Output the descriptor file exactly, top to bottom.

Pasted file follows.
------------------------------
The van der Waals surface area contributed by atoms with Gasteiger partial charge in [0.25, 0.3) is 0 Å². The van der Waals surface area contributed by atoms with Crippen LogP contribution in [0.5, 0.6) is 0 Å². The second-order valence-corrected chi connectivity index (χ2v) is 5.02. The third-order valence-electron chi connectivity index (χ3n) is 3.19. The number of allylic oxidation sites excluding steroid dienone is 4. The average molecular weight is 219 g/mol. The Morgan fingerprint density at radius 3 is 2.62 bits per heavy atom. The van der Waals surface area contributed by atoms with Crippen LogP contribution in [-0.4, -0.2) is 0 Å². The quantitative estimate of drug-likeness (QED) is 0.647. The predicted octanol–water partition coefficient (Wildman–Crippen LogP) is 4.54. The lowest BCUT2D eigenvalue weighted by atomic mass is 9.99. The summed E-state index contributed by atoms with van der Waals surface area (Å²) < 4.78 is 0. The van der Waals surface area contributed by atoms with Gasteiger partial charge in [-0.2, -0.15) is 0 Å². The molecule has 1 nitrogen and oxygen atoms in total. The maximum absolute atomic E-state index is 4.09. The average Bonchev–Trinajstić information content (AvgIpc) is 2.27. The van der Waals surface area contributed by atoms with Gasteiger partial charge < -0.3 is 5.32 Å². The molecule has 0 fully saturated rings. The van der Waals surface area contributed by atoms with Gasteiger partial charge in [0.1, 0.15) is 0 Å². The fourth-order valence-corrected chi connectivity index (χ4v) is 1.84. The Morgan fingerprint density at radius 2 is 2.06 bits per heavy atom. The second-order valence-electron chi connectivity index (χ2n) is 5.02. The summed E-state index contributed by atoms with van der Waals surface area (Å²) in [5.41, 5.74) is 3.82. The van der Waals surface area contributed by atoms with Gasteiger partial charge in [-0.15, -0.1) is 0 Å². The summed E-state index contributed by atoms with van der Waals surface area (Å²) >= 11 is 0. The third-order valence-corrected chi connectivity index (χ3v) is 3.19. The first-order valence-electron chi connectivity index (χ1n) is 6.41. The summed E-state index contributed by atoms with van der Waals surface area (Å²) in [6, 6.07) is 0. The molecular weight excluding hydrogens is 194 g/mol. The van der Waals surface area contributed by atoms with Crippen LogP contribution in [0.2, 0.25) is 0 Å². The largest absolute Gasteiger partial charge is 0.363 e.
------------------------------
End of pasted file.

The van der Waals surface area contributed by atoms with Gasteiger partial charge in [0.25, 0.3) is 0 Å². The van der Waals surface area contributed by atoms with Crippen LogP contribution in [0.5, 0.6) is 0 Å². The second-order valence-corrected chi connectivity index (χ2v) is 5.02. The third-order valence-electron chi connectivity index (χ3n) is 3.19. The number of allylic oxidation sites excluding steroid dienone is 4. The average molecular weight is 219 g/mol. The Morgan fingerprint density at radius 3 is 2.62 bits per heavy atom. The van der Waals surface area contributed by atoms with Crippen LogP contribution in [-0.4, -0.2) is 0 Å². The quantitative estimate of drug-likeness (QED) is 0.647. The predicted octanol–water partition coefficient (Wildman–Crippen LogP) is 4.54. The lowest BCUT2D eigenvalue weighted by atomic mass is 9.99. The summed E-state index contributed by atoms with van der Waals surface area (Å²) < 4.78 is 0. The van der Waals surface area contributed by atoms with Gasteiger partial charge in [-0.2, -0.15) is 0 Å². The molecule has 1 nitrogen and oxygen atoms in total. The maximum absolute atomic E-state index is 4.09. The average Bonchev–Trinajstić information content (AvgIpc) is 2.27. The van der Waals surface area contributed by atoms with Gasteiger partial charge < -0.3 is 5.32 Å². The molecule has 0 fully saturated rings. The van der Waals surface area contributed by atoms with Gasteiger partial charge in [0.1, 0.15) is 0 Å². The fourth-order valence-corrected chi connectivity index (χ4v) is 1.84. The Morgan fingerprint density at radius 2 is 2.06 bits per heavy atom. The second-order valence-electron chi connectivity index (χ2n) is 5.02. The summed E-state index contributed by atoms with van der Waals surface area (Å²) in [5.41, 5.74) is 3.82. The van der Waals surface area contributed by atoms with Gasteiger partial charge in [-0.15, -0.1) is 0 Å². The summed E-state index contributed by atoms with van der Waals surface area (Å²) >= 11 is 0. The third-order valence-corrected chi connectivity index (χ3v) is 3.19. The first-order valence-electron chi connectivity index (χ1n) is 6.41. The summed E-state index contributed by atoms with van der Waals surface area (Å²) in [6, 6.07) is 0. The molecular weight excluding hydrogens is 194 g/mol. The van der Waals surface area contributed by atoms with Crippen LogP contribution in [0.2, 0.25) is 0 Å². The largest absolute Gasteiger partial charge is 0.363 e.